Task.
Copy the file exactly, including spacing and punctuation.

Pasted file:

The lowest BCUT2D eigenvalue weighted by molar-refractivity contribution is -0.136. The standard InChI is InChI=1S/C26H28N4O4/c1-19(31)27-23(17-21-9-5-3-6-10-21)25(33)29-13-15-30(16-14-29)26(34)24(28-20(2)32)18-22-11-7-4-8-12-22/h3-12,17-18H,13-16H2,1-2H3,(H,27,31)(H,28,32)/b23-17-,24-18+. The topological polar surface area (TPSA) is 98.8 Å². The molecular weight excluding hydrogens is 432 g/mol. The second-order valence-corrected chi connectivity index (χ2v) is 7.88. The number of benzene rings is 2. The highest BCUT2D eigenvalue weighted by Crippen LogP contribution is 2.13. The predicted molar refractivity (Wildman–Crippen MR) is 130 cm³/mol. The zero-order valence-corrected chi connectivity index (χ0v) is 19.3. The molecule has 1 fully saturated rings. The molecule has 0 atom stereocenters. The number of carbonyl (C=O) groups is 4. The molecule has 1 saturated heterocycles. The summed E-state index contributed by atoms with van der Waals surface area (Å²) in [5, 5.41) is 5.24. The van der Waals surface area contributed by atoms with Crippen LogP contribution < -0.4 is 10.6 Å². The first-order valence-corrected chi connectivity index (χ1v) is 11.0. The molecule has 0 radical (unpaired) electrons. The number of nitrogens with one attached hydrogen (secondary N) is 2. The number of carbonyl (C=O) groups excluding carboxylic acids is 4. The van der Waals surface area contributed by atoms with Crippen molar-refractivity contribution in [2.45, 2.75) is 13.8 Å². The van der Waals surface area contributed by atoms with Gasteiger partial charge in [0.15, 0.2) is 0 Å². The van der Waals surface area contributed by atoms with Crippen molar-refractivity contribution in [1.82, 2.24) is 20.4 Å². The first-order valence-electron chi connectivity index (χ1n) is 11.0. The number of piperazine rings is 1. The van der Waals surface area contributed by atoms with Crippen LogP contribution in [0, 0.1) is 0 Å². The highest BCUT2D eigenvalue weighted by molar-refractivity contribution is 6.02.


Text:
The lowest BCUT2D eigenvalue weighted by molar-refractivity contribution is -0.136. The standard InChI is InChI=1S/C26H28N4O4/c1-19(31)27-23(17-21-9-5-3-6-10-21)25(33)29-13-15-30(16-14-29)26(34)24(28-20(2)32)18-22-11-7-4-8-12-22/h3-12,17-18H,13-16H2,1-2H3,(H,27,31)(H,28,32)/b23-17-,24-18+. The topological polar surface area (TPSA) is 98.8 Å². The molecular weight excluding hydrogens is 432 g/mol. The second-order valence-corrected chi connectivity index (χ2v) is 7.88. The number of benzene rings is 2. The highest BCUT2D eigenvalue weighted by Crippen LogP contribution is 2.13. The predicted molar refractivity (Wildman–Crippen MR) is 130 cm³/mol. The zero-order valence-corrected chi connectivity index (χ0v) is 19.3. The molecule has 1 fully saturated rings. The molecule has 0 atom stereocenters. The number of carbonyl (C=O) groups is 4. The molecule has 1 saturated heterocycles. The summed E-state index contributed by atoms with van der Waals surface area (Å²) in [5, 5.41) is 5.24. The van der Waals surface area contributed by atoms with Crippen LogP contribution < -0.4 is 10.6 Å². The first-order valence-corrected chi connectivity index (χ1v) is 11.0. The molecule has 0 radical (unpaired) electrons. The number of nitrogens with one attached hydrogen (secondary N) is 2. The number of carbonyl (C=O) groups excluding carboxylic acids is 4. The van der Waals surface area contributed by atoms with Crippen molar-refractivity contribution in [2.45, 2.75) is 13.8 Å². The van der Waals surface area contributed by atoms with Gasteiger partial charge in [0.15, 0.2) is 0 Å². The van der Waals surface area contributed by atoms with Crippen molar-refractivity contribution in [1.82, 2.24) is 20.4 Å². The first-order valence-electron chi connectivity index (χ1n) is 11.0. The number of piperazine rings is 1. The van der Waals surface area contributed by atoms with Crippen LogP contribution in [0, 0.1) is 0 Å². The highest BCUT2D eigenvalue weighted by molar-refractivity contribution is 6.02.